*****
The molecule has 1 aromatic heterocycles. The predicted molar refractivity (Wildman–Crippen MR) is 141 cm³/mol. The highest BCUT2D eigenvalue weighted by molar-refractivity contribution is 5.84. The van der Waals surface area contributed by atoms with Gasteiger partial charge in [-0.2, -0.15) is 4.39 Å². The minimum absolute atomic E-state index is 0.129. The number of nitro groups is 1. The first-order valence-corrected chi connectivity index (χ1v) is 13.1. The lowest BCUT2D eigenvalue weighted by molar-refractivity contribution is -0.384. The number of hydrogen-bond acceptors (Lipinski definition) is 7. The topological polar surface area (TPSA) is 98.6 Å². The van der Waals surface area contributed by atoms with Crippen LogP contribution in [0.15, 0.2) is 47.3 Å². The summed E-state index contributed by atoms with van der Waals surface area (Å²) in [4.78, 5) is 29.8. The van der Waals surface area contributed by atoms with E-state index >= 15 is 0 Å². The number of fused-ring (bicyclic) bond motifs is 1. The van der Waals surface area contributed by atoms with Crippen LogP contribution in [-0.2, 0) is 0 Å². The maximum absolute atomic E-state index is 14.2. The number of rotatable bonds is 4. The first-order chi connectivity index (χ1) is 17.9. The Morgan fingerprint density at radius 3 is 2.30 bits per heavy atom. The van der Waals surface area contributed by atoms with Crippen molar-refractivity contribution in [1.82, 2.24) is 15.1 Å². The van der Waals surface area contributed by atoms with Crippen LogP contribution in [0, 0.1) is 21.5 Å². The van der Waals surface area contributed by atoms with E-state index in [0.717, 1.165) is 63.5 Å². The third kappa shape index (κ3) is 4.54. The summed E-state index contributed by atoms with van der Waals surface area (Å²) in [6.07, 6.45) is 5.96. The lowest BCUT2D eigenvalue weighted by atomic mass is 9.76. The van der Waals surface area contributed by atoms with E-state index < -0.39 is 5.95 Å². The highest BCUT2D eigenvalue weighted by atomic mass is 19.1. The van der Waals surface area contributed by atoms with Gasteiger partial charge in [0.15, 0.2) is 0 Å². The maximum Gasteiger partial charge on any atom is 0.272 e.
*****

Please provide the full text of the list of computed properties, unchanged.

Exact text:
The molecule has 1 aromatic heterocycles. The predicted molar refractivity (Wildman–Crippen MR) is 141 cm³/mol. The highest BCUT2D eigenvalue weighted by molar-refractivity contribution is 5.84. The van der Waals surface area contributed by atoms with Gasteiger partial charge in [-0.2, -0.15) is 4.39 Å². The minimum absolute atomic E-state index is 0.129. The number of nitro groups is 1. The first-order valence-corrected chi connectivity index (χ1v) is 13.1. The lowest BCUT2D eigenvalue weighted by molar-refractivity contribution is -0.384. The number of hydrogen-bond acceptors (Lipinski definition) is 7. The topological polar surface area (TPSA) is 98.6 Å². The van der Waals surface area contributed by atoms with Crippen LogP contribution in [0.15, 0.2) is 47.3 Å². The summed E-state index contributed by atoms with van der Waals surface area (Å²) in [4.78, 5) is 29.8. The van der Waals surface area contributed by atoms with E-state index >= 15 is 0 Å². The number of fused-ring (bicyclic) bond motifs is 1. The van der Waals surface area contributed by atoms with Crippen LogP contribution in [-0.2, 0) is 0 Å². The maximum absolute atomic E-state index is 14.2. The number of rotatable bonds is 4. The first-order chi connectivity index (χ1) is 17.9. The Morgan fingerprint density at radius 3 is 2.30 bits per heavy atom. The van der Waals surface area contributed by atoms with Crippen molar-refractivity contribution in [1.82, 2.24) is 15.1 Å². The van der Waals surface area contributed by atoms with Crippen LogP contribution in [0, 0.1) is 21.5 Å². The van der Waals surface area contributed by atoms with E-state index in [0.717, 1.165) is 63.5 Å². The third kappa shape index (κ3) is 4.54. The summed E-state index contributed by atoms with van der Waals surface area (Å²) in [6.07, 6.45) is 5.96. The lowest BCUT2D eigenvalue weighted by atomic mass is 9.76. The van der Waals surface area contributed by atoms with E-state index < -0.39 is 5.95 Å². The highest BCUT2D eigenvalue weighted by atomic mass is 19.1. The van der Waals surface area contributed by atoms with Gasteiger partial charge in [0.15, 0.2) is 0 Å². The maximum Gasteiger partial charge on any atom is 0.272 e.